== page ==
spring haiku - a farm, blue trees = une ferme, arbres bleus a farm, blue trees reflected in the pond a rowboat becalmed une ferme, arbres bleus leur reflet dans l’étang une barque immobile Richard Vallance painting, Piet Mondrian, a farm (1901) = peinture, une ferme ( 1901 )
autumn haiku d’automne – the autumn breeze = la brise d’automne the autumn breeze vanishes – snowflakes la brise d’automne disparaît – flocons de neige Richard Vallance photo © by/ par Richard Vallance 2017
spring haiku de printemps - the wind ripples = le vent ondule the wind ripples through still naked trees - bare hints of buds le vent ondule parmi les arbres encore nus - soupçons de bourgeons Richard Vallance
winter haiku d’hiver – scrawny ole’ tree = arbre décharné scrawny ole’ tree alone on the hillside– scruffy coiffure arbre décharné solitaire sur la colline – coiffure effeuillée Richard Vallance haiku © by Richard Vallance 2019, photo © by Willem Tensen 2019
summer haiku d’été – just after dusk = au crépuscule just after dusk our run-away campfire licks its next tree après le crépuscule notre feu de camp ardent lèche les arbres Richard Vallance
autumn haiku (Tom Thomson, 1877-1917, Autumn’s Garland, 1915) - aureate leaves = feuilles dorées aureate leaves sweeping a rock face, autumn’s garland feuilles dorées sur une paroi rocheuse, guirelande d’automne Richard Vallance This is the first of many haiku I shall be composing based on the magnificent paintings of the most famous of the illustrious Canadian Group of Seven painters of the early twentieth century, Tom Thomson (1877-1917). Tom Thomson disappeared on Canoe Lake on July 8, 1917. He was presumed drowned. Cet haiku est le tout premier de plusieurs que je vais écrire, qui sont tous basés sur les peintures magnifiques du peintre Tom Thomson ( 1877 – 1917 ), le plus renommé de tous le peintres illustres du Groupe des Sept canadien au début du vingtième siècle. Tom Thomson a disparu au Lac Canoe le 8 juillet, 1917. Il est présumé mort.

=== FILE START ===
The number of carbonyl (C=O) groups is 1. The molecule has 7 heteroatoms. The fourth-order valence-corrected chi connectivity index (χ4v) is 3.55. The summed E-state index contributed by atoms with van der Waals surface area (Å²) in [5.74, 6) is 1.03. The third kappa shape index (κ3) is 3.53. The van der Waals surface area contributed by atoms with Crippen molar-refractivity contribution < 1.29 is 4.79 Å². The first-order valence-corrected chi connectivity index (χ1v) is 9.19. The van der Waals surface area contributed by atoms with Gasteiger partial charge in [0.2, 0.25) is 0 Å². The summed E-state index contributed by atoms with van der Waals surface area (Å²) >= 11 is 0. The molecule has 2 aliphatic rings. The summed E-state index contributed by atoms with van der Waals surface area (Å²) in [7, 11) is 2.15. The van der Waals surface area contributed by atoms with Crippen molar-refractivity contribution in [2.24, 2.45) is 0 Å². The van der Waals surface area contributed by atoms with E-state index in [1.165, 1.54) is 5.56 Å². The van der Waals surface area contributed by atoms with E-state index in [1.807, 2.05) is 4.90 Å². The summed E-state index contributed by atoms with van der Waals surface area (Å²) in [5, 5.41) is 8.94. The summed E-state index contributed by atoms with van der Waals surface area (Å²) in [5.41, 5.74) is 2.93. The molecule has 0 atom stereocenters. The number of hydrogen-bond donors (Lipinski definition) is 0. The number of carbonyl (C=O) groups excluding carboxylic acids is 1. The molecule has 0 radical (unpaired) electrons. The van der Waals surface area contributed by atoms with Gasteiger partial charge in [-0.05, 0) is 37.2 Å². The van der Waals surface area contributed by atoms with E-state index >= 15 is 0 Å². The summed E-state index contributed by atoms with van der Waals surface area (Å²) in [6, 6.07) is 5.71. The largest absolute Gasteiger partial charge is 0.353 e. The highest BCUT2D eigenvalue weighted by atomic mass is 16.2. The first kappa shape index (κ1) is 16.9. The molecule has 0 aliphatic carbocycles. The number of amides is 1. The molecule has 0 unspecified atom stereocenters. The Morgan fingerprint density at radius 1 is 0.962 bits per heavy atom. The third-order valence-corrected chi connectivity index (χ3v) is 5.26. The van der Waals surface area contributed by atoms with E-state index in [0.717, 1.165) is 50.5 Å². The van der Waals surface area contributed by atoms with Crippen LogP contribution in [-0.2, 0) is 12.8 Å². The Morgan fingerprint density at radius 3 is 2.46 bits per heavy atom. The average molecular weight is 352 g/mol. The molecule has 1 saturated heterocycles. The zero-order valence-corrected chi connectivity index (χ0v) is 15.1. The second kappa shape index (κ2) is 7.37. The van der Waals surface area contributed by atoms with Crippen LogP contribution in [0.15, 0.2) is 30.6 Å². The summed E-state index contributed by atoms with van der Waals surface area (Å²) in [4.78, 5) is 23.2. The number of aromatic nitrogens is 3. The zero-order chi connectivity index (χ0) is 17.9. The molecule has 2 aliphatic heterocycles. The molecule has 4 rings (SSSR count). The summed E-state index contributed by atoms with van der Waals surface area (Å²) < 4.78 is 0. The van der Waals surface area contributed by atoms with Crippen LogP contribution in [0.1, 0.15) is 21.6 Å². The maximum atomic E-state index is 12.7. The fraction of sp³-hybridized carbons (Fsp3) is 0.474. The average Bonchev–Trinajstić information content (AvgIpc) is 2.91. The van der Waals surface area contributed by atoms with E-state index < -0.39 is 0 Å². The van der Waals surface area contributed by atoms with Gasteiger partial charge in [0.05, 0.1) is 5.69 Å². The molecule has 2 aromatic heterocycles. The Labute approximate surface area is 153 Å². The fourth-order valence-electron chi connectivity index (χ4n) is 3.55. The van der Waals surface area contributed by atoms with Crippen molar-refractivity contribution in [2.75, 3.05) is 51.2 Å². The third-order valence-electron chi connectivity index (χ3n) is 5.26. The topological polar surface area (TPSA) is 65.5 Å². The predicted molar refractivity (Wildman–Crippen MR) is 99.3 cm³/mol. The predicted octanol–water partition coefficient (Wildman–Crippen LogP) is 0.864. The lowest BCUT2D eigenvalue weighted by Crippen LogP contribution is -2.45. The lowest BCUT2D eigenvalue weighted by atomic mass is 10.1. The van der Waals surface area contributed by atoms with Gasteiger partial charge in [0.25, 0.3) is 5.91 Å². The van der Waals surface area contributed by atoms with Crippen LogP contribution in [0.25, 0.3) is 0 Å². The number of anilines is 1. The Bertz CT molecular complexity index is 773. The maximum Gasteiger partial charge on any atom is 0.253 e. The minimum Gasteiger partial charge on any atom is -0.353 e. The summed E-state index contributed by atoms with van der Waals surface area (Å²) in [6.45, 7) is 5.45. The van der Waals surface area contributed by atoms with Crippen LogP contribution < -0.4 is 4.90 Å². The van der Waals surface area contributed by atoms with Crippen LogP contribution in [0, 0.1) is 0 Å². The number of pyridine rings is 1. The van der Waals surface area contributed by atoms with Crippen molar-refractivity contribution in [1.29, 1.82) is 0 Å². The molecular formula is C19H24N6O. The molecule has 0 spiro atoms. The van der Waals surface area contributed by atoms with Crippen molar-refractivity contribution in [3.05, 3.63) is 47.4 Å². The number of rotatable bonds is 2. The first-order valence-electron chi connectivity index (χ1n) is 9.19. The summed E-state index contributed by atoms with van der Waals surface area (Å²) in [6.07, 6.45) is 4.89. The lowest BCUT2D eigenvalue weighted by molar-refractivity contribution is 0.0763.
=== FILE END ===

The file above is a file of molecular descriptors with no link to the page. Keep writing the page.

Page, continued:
winter haiku d’hiver – two wilted trees = deux arbres flétris two wilted trees on the brushwood path – skeletal mirage deux arbres flétris dans les brousailles – mirage de squelettes Richard Vallance This photo was taken by my friend, Willem Tensen, while on a hike in the Hollywood Hills, late January 2019. Mon ami, Willem Tensen, a pris cette photo, lors d’une randonnée dans les collines de Hollywood, vers la fin de janvier, 2019.
winter haiku d’hiver – fractured trees = arbres brisés fractured trees in the Hollywood Hills – victims of winter arbres brisés sur les collines d’Hollywood – victimes de l’hiver Richard Vallance
summer haiku d’été – the buddhist monk = le moine bouddhiste the buddhist monk roaming the greenwood mountains is the forest le moine bouddhiste qui erre dans les montagnes vertes est la forêt Richard Vallance
winter haiku – fractured by the snow storm = brisés par la tempête de neige trees on the slope fractured by the snow storm now a ghost arbres sur la pente cassés par la tempête de neige enfin un fantôme Richard Vallance
winter haiku – blood wolf moon = lune du loup saignant rabid gusts, trees stripped of their leaves – blood wolf moon rafales féroces, arbres dépouillés – lune du loup saignant Richard Vallance
winter haiku d’ haiku - silver grass = herbe argentée silver grass bowing to the blast - trees whip-lashed herbe argentée s’agenouillant à la rafale - arbres fouettés Richard Vallance If we yield to life we survive better than if we put our backs up. Si l’on cède à la vie, on réussit mieux que si l’on reste têtu.
Minoan Linear A poetic vocabulary (11 pages): Thematic: Agriculture/crops: adara/adaro/adaru = having to do with the measurement of grain crops ade/adu = large unit of measurement for grains, something like bales? adureza = dry unit of measurement, usually for grains akara/akaru a1kra (arch. acc.) - or - = end, border + akaru a0gro/j = field
akiro a1kairoj = not in season, unseasonable -or- a1grioj = living in the fields; uncultivated, unreclaimed